|Farmer Trần Quang Hưng in Bình Phước Province’s Bù Gia Mập District harvests this year’s cashew crop. — VNA/VNS Photo|
BÌNH PHƯỚC — The south-eastern province of Bình Phước plans to intercrop and breed livestock in 10,000ha of cashew orchards by 2025 to increase farmers’ incomes.
Bù Đăng District will account for 8,000ha, Bù Gia Mập for 1,000ha and the remaining localities for 1,000ha, according to the province People’s Committee’s plan of intercropping other plants and breeding animals.
The plan targets growing coffee, cacao or medicinal plants, intercropping one, two or more varieties of plants, and raising chickens, ducks or goats.
Besides, it aims to increase the intercropping area to 15,000ha by 2030.
In recent years this model has offered farmers higher incomes than monoculture crops, according to the province Department of Agriculture and Rural Development.
It also helps avoid the risks posed by price volatility and diseases.
But the model has yet to become widespread because growing other crops needs large volumes of water for irrigation while animal breeding has to meet disease safety criteria, it said.
The country’s largest cashew producing province has about 8,000ha of intercropped farms with mostly coffee, cacao, pepper, and fruits grown on them or buffalo, cows and goats raised.
Most farmers who grow cacao in their cashew orchards get average annual yields of 1.3-1.5 tonnes of cacao and 2.5-3 tonnes of cashew per hectare, which fetch incomes of VNĐ90-120 million (US$3,800-5,100).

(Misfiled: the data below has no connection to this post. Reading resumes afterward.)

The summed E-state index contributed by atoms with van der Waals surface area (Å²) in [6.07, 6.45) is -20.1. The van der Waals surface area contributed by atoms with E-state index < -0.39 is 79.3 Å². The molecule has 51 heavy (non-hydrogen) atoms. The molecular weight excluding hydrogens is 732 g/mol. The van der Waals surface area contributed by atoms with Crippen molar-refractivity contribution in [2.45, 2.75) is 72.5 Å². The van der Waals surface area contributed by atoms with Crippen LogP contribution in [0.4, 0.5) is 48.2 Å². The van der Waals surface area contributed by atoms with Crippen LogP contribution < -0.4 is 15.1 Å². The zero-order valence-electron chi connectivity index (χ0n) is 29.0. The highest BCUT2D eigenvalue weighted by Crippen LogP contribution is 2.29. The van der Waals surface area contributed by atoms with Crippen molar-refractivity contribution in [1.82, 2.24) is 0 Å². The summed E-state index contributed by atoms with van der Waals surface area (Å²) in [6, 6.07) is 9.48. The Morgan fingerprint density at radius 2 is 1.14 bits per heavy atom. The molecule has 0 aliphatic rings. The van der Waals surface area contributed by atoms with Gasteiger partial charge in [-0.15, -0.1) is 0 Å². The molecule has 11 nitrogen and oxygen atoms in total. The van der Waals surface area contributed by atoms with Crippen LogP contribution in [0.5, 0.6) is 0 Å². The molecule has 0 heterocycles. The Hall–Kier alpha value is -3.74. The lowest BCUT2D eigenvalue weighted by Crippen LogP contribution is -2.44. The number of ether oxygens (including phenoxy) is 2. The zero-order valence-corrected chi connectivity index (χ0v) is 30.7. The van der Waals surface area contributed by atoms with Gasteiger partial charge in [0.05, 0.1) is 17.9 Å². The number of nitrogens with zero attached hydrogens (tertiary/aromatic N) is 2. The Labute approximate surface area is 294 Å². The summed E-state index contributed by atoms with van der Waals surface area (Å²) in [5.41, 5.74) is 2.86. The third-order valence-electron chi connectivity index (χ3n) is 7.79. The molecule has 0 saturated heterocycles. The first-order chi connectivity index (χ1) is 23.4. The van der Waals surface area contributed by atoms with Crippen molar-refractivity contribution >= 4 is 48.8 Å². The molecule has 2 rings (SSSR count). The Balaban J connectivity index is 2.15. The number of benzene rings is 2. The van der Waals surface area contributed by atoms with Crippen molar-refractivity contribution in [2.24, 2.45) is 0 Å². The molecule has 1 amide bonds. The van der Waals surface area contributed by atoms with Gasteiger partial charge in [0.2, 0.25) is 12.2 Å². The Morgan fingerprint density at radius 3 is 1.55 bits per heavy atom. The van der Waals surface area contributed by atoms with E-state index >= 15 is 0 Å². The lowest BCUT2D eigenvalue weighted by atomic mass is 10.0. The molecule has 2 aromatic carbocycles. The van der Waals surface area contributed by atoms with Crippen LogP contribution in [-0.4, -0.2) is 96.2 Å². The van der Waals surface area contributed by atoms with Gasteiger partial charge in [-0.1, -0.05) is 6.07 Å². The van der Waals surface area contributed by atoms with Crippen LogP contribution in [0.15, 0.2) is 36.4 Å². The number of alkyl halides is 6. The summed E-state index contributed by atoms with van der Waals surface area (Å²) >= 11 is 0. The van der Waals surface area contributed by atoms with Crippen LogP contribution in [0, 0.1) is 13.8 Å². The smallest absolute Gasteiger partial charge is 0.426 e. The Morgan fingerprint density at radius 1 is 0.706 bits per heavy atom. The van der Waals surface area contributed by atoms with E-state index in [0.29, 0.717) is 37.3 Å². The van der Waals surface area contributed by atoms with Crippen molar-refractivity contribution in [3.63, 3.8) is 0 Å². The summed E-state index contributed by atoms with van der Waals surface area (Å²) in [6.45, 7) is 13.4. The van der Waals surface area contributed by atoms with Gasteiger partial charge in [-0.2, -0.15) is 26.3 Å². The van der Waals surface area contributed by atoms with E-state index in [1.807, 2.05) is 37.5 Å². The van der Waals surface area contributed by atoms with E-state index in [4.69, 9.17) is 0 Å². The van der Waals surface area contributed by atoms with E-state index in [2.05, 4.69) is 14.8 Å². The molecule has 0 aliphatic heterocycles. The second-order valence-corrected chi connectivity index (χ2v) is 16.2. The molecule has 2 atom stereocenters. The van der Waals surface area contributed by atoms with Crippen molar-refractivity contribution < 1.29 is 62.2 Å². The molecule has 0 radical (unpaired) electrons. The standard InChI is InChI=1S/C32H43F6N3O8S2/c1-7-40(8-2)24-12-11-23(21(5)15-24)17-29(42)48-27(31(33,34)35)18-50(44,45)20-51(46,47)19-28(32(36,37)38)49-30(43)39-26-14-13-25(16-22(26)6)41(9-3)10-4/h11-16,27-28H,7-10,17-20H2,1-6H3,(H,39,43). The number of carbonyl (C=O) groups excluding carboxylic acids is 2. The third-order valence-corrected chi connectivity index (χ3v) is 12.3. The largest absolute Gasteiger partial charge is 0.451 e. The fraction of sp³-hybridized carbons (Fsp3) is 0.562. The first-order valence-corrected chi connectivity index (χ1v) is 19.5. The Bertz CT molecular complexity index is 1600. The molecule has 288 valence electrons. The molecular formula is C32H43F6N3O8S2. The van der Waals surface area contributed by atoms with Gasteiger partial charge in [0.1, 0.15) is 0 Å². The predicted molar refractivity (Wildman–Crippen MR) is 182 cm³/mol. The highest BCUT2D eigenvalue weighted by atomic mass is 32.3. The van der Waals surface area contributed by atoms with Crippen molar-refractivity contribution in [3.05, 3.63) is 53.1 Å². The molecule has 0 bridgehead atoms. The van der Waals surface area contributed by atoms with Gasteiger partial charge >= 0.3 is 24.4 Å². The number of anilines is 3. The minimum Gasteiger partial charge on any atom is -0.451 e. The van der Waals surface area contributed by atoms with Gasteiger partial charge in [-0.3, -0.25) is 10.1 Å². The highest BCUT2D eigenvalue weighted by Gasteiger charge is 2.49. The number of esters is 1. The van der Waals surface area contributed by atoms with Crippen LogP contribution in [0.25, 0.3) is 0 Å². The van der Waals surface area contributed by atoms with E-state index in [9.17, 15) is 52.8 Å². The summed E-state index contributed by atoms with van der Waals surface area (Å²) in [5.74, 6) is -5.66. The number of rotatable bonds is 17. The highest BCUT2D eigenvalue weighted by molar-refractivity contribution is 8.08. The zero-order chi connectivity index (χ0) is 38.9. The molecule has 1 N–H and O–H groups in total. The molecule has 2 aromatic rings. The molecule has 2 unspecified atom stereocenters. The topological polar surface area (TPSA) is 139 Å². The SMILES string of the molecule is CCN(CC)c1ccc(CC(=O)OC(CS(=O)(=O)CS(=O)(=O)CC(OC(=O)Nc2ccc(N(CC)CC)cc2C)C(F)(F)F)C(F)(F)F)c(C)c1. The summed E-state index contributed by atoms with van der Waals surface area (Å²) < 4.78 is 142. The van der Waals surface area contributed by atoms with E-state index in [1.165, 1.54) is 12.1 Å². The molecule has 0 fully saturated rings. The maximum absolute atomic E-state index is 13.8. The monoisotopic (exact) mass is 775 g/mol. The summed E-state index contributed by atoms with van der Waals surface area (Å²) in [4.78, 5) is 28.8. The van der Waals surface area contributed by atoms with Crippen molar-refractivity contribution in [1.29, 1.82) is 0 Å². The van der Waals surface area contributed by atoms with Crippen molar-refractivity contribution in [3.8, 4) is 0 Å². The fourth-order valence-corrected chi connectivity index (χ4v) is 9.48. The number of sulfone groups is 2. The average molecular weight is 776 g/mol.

Intercropping three crops fetches VNĐ143 million ($6,000).
In contrast, growing only cashew fetches only VNĐ40 million ($1,700).
To increase cashew intercropping, the province will step up advocacy, including through the media, to encourage farmers to participate.
It will organise training courses for farmers and monthly meetings for them to compare notes.
After 15 years of cashew zoning plans, both the area under the nut and yields have increased, according to the province People’s Committee.
Now there is a total of 152,000ha, or more than 50 per cent of the country’s total.
The average yield was 0.73 tonnes in 2017 and it doubled by 2021.
Cashew is one of the province’s key crops and is grown on more than 24 per cent of its total farmlands.
Linkages between farmers and companies remain limited to some concentrated growing areas.
Profits from cashew are lower than from crops like coffee, pepper, cacao, and fruits.
The province has more than 71,600 cashew farmers and 1,400 processors who sell domestically and export, and employ 50,000 agricultural labourers.
The nut accounts for a third of the province’s export income of more than $1.5 billion a year. — VNS